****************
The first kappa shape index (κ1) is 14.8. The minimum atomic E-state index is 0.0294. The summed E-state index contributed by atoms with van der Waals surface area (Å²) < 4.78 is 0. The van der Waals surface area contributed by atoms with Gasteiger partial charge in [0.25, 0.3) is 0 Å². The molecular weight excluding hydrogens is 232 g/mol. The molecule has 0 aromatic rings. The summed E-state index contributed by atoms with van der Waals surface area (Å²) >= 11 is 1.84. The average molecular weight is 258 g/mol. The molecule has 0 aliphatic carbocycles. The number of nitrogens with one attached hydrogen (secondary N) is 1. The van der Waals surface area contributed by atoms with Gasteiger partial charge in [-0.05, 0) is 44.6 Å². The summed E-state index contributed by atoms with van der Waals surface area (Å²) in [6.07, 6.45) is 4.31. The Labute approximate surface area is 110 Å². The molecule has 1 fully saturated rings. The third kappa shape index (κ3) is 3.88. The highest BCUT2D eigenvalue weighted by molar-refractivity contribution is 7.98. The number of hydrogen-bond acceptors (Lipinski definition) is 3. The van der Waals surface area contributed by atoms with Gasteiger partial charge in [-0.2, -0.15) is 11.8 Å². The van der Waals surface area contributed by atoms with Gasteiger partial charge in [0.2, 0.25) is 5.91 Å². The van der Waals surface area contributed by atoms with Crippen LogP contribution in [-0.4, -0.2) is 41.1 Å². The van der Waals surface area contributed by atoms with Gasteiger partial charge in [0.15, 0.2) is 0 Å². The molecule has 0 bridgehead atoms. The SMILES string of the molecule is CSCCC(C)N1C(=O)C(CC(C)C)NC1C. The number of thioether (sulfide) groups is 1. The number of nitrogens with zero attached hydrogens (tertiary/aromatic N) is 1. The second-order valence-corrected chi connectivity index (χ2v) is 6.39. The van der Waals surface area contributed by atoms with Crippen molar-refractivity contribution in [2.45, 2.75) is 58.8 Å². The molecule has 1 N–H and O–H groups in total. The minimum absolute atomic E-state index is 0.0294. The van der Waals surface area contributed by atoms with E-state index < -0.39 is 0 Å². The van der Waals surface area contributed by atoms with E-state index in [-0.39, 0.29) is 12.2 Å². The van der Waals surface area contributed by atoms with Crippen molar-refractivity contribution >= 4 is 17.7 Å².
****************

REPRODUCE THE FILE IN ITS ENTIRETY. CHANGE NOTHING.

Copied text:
The first kappa shape index (κ1) is 14.8. The minimum atomic E-state index is 0.0294. The summed E-state index contributed by atoms with van der Waals surface area (Å²) < 4.78 is 0. The van der Waals surface area contributed by atoms with Gasteiger partial charge in [0.25, 0.3) is 0 Å². The molecular weight excluding hydrogens is 232 g/mol. The molecule has 0 aromatic rings. The summed E-state index contributed by atoms with van der Waals surface area (Å²) >= 11 is 1.84. The average molecular weight is 258 g/mol. The molecule has 0 aliphatic carbocycles. The number of nitrogens with one attached hydrogen (secondary N) is 1. The van der Waals surface area contributed by atoms with Gasteiger partial charge in [-0.05, 0) is 44.6 Å². The summed E-state index contributed by atoms with van der Waals surface area (Å²) in [6.07, 6.45) is 4.31. The Labute approximate surface area is 110 Å². The molecule has 1 fully saturated rings. The third kappa shape index (κ3) is 3.88. The highest BCUT2D eigenvalue weighted by molar-refractivity contribution is 7.98. The number of hydrogen-bond acceptors (Lipinski definition) is 3. The van der Waals surface area contributed by atoms with Gasteiger partial charge in [-0.2, -0.15) is 11.8 Å². The van der Waals surface area contributed by atoms with Gasteiger partial charge in [0.2, 0.25) is 5.91 Å². The van der Waals surface area contributed by atoms with Crippen LogP contribution in [-0.4, -0.2) is 41.1 Å². The van der Waals surface area contributed by atoms with Gasteiger partial charge in [0.15, 0.2) is 0 Å². The molecule has 0 bridgehead atoms. The SMILES string of the molecule is CSCCC(C)N1C(=O)C(CC(C)C)NC1C. The number of thioether (sulfide) groups is 1. The number of nitrogens with zero attached hydrogens (tertiary/aromatic N) is 1. The second-order valence-corrected chi connectivity index (χ2v) is 6.39. The van der Waals surface area contributed by atoms with Crippen molar-refractivity contribution in [2.45, 2.75) is 58.8 Å². The molecule has 1 N–H and O–H groups in total. The minimum absolute atomic E-state index is 0.0294. The van der Waals surface area contributed by atoms with E-state index < -0.39 is 0 Å². The van der Waals surface area contributed by atoms with E-state index in [-0.39, 0.29) is 12.2 Å². The van der Waals surface area contributed by atoms with Crippen molar-refractivity contribution >= 4 is 17.7 Å².